Understanding labour market developments in New Zealand, 1986-2017
In this paper we document longer-term trends in the New Zealand labour market using unit-record data from the Household Labour Force Survey (HLFS) and HLFS-Income Supplement. We focus on analysing the factors behind the large increases in labour force participation over 1986-2017, as well as on decomposing wage growth into contributions from continuing workers versus compositional effects associated with flows into and out of employment.
New Zealand’s aggregate labour force participation rate has steadily trended up since 1993, despite an aging population. The dampening effect from population aging has been more than offset by increasing participation among older workers, with the participation rate of those aged 55 and over increasing from around 20 percent to 50 percent. We find that increased participation among prime-age females also contributed significantly to the increase in aggregate labour force participation. Further, rising levels of education over time are estimated to have boosted participation across demographics.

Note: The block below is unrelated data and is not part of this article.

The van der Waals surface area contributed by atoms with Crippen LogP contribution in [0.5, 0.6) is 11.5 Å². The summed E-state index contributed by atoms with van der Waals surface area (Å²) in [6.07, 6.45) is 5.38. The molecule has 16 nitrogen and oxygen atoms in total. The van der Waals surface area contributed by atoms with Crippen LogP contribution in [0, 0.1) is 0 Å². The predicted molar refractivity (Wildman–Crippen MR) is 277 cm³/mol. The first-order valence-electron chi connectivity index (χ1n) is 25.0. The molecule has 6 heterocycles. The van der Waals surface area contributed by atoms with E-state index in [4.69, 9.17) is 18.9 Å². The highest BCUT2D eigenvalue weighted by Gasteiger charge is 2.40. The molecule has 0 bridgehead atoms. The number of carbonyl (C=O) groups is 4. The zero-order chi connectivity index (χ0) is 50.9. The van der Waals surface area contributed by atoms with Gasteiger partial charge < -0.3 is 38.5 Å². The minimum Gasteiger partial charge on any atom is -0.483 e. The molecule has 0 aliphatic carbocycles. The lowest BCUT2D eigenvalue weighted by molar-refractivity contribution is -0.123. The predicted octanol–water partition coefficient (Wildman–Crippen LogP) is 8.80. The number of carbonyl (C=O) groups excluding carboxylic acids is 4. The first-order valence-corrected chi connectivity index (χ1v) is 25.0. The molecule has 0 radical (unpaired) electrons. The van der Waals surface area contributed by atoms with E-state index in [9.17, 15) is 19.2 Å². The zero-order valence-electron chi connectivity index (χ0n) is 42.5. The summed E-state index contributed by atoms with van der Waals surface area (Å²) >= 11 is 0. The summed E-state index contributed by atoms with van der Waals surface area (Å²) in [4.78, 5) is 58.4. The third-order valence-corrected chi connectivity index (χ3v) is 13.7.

Inflation adjusted wages grew by about 1.5 percent annually on average over the period from 1997 to 2015. Net employment growth over the period has tended to restrict average wage growth. Average wage growth has been lower since 2008 than before, suggesting weaker economy-wide wage pressure. This is mainly due to lower wage growth among continuing workers rather than compositional changes in employment, perhaps due to firms cutting costs and loss of worker bargaining power.